This is the movie that made John Waters famous, and quite possibly the film that made bad taste cool. Yes, Virginia, a large transvestite actually eats dog feces as a kind of dizzying denouement to this frequently illogical and intentionally disgusting movie, but by the time that happens, you're already numb... and you've possibly laughed to the point of losing bladder control. The plot revolves around two vile families laying claim to the title "The Filthiest People Alive." You've got pregnant women in pits, you've got grown men getting sexual satisfaction from chickens, you've got people licking furniture to perform trailer-park voodoo, and you've got classic lines like: "Oh my God! The couch... it... it rejected you!"
Waters, who went on to direct genuine pop-culture classics such as Hairspray and Serial Mom, made this celluloid sideshow with one aim--to make a name for himself. It worked. He does have a genuine eye for filmmaking (when the trailer burns down, you feel the white heat of Divine's pain and anger). On the other hand, you won't notice any disclaimers about stunt doubles and animals not being mistreated. There weren't, and they were. Welcome to the filthiest film in the world. --Grant Balfour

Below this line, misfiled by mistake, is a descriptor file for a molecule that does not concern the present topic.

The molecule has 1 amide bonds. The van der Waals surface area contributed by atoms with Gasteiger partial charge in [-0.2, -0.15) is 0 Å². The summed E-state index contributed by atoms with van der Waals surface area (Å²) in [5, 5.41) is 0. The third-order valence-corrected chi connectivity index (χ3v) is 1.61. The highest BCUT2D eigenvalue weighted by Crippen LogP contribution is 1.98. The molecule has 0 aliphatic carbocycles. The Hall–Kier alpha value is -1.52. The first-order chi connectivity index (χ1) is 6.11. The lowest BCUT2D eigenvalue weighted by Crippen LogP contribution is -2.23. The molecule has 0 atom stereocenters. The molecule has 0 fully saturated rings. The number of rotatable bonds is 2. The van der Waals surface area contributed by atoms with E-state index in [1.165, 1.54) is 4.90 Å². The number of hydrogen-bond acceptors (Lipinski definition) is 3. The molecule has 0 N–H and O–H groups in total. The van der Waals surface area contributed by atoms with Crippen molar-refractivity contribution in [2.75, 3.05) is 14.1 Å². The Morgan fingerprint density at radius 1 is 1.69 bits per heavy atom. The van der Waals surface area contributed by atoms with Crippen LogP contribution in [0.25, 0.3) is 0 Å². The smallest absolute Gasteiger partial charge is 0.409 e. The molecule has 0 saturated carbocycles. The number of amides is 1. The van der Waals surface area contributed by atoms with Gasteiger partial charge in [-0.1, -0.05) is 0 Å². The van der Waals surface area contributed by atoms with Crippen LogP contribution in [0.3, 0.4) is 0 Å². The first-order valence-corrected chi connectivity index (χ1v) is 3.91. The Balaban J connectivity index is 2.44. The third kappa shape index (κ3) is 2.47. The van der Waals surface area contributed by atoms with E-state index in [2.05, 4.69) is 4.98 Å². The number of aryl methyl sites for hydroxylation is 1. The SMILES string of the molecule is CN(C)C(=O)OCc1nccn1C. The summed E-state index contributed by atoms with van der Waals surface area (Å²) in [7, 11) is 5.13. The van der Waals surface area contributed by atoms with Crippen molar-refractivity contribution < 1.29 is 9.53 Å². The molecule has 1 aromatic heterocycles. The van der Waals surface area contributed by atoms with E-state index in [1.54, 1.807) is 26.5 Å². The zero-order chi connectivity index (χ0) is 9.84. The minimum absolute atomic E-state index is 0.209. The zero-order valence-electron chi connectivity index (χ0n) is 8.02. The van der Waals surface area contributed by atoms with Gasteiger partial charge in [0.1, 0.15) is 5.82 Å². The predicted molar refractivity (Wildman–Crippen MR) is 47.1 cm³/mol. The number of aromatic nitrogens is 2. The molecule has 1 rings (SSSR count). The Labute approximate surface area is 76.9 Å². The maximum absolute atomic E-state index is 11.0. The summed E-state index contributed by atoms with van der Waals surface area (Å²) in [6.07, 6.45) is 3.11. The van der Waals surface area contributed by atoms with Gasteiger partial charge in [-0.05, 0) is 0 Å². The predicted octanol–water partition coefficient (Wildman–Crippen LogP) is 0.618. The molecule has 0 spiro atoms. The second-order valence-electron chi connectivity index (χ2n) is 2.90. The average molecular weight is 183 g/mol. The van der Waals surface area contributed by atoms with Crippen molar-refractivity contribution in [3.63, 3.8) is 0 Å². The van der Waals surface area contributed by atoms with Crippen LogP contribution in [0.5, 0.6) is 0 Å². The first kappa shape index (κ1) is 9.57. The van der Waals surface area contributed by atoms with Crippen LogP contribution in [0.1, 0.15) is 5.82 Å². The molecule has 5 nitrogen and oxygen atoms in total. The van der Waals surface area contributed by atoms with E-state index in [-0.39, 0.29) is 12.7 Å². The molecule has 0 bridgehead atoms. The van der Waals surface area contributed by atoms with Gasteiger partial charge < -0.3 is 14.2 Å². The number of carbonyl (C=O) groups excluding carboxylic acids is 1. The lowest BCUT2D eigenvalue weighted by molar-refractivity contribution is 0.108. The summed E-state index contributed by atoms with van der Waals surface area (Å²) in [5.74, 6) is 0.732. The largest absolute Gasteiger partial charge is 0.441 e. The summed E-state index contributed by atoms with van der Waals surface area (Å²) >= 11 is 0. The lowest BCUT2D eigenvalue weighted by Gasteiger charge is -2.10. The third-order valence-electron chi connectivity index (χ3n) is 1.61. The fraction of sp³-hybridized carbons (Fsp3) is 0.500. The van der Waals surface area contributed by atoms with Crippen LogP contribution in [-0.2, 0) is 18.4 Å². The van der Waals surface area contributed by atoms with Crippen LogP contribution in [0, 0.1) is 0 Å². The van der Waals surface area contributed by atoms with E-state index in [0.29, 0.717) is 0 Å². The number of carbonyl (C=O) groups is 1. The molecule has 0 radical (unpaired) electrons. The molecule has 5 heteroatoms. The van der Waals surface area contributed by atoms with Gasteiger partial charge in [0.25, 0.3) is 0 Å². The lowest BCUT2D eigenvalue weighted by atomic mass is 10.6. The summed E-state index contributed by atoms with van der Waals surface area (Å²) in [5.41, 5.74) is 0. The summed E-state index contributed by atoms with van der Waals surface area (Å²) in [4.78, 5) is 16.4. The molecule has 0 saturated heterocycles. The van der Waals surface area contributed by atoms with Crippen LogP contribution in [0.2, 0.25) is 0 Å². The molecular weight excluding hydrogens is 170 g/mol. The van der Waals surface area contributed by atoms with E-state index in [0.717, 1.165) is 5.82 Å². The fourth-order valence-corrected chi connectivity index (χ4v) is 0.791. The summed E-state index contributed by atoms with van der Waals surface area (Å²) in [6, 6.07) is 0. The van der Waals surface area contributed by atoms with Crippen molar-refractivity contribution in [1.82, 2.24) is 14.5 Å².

Female Trouble John Waters expands the definition of female trouble in this mutant tribute to good-girl-gone-bad drive-in melodramas. The girl is, of course, cross-dressing cult icon Divine, Waters's plus-sized muse. Divine is at her most gleefully outrageous as teenage brat Dawn Davenport, who runs away from home and into a life of wanton hedonism all because she didn't get cha-cha heels for Christmas. Almost immediately she's molested by a sleazy motorcycle thug (also played by Divine--is this Waters's idea of "love thyself"?), but she doesn't let motherhood interfere with her plans of stardom and turns herself into an unlikely fashion statement in an apocalyptic fashion show. Waters's fourth feature, a follow-up to the midnight movie hit Pink Flamingos, is just as cinematically primitive and even more gleefully vulgar, right down to the electric climax of Dawn's road to everlasting fame.
The DVD also features a commentary track by the always-entertaining John Waters. --Sean Axmaker